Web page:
Art in the kitchen: Angelic blonde with ginger tabby n sunflowers in vintage Burwood frame


There was a time when sunflower posters, prints and paintings, pillows and paraphernalia adorned my daughter’s room. It wasn’t recently, but a good amount of the wall art has survived mixed in with the rest of my collection. The time has come to clean the sunflower pieces, say thanks for the beauty you brought into our home and move them out to their next happy recipient.

This large piece is special for two reasons. The first is the painting that was in it of the beautiful, angelic-looking female with the cat and sunflowers has no single focal point. Sadly, it was painted on fabric adhered to a piece of cardboard by glue, and that many years ago, and was stained and warped when we got it at a garage sale. It’s beyond salvage now. I don’t know if it the painted artwork began as a crafting kit or if it was original. It’s unsigned. I’ve enjoyed it in multiple apartments.

The second reason it’s special (and in the kitchen momentarily) is the frame, which appears to be some type of wicker but is not. It is dated and was manufactured  in 1976 by Burwood Products Company of Michigan, maker of clocks and wall decor. They mixed wood pulp with other ingredients including flour in some cases to create a substance which could be molded or extruded as part of a process to create various decorative products for the home. Most appear to have involved crafting of some sort.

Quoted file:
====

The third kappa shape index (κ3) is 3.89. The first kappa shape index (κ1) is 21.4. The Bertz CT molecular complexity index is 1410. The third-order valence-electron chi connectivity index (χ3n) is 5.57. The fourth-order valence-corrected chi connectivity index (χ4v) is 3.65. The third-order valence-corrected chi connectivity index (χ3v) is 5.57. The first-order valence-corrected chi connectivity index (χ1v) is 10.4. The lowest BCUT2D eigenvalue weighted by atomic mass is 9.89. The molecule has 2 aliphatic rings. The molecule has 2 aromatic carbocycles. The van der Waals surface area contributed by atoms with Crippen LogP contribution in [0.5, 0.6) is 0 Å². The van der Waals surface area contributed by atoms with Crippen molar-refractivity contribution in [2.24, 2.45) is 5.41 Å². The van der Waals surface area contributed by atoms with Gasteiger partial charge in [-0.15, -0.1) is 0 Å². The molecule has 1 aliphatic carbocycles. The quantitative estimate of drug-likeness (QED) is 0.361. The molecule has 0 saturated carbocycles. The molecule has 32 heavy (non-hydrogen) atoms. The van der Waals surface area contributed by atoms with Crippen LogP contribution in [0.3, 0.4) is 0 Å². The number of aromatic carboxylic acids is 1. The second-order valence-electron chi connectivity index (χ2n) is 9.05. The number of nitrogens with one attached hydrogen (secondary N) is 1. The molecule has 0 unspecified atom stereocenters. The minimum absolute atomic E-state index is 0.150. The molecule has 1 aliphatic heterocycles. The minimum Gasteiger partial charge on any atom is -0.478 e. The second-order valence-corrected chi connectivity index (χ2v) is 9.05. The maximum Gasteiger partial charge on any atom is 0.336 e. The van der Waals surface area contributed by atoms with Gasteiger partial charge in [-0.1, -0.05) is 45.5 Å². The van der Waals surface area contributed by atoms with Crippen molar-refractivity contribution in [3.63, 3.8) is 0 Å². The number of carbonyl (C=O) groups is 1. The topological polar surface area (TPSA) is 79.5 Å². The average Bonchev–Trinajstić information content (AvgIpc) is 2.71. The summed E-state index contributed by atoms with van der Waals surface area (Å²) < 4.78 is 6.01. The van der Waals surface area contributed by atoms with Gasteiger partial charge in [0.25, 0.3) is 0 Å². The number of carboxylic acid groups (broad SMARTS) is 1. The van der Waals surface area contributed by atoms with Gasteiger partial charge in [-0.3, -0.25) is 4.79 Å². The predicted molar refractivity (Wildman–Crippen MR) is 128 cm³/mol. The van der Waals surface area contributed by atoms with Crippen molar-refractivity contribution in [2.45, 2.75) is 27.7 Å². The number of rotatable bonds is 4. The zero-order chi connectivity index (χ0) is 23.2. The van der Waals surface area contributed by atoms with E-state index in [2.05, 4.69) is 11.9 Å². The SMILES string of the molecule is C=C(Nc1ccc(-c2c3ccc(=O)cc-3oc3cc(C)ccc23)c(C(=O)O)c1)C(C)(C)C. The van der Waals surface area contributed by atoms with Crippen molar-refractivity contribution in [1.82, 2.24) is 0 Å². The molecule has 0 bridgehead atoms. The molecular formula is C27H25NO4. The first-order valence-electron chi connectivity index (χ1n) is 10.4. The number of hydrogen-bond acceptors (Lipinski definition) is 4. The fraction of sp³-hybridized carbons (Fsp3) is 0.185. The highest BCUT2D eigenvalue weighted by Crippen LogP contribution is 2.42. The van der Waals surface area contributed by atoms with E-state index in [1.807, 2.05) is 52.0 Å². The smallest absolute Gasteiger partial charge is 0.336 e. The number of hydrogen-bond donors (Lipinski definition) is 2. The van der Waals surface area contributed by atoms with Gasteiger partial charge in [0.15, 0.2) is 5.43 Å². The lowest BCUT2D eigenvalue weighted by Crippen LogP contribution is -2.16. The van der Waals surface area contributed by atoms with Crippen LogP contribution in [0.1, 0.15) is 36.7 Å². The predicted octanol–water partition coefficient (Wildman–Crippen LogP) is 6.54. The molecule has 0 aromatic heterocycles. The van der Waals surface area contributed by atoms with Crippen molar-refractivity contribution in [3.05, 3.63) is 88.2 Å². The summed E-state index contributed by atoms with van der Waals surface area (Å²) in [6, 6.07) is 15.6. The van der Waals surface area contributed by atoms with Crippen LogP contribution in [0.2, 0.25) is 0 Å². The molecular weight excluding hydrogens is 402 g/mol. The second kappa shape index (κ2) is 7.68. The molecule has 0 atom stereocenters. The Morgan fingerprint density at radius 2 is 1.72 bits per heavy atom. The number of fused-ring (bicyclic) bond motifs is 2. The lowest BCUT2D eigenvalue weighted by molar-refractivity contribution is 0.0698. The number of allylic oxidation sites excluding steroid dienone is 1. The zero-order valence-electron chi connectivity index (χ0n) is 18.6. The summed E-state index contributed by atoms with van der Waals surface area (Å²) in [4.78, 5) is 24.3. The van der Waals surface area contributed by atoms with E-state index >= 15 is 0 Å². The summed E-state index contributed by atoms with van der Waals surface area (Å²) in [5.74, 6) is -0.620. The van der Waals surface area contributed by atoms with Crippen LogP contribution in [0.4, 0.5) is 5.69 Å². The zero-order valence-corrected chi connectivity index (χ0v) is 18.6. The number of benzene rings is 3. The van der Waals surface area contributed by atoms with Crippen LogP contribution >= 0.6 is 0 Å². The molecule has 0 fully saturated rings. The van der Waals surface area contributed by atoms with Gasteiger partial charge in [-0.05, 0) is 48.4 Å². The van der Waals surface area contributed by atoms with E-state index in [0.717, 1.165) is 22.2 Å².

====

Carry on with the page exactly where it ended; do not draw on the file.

Obviously the Burwood frame has survived the painting. I’ve discovered it’s not averse to soap, water and a toothbrush on my kitchen table. I was scrubbing and admiring the innovation. Made in America, and now a vintage, molded frame, looking like wicker but washable, durable and long-lasting, will be off to a new home, to be washed in somebody else’s kitchen next time.


(This blogger published many details about Burwood and other faux wood decor manufacturers at  Burwood was purchased in 1997 by another American manufacturer of similar decorative items.)

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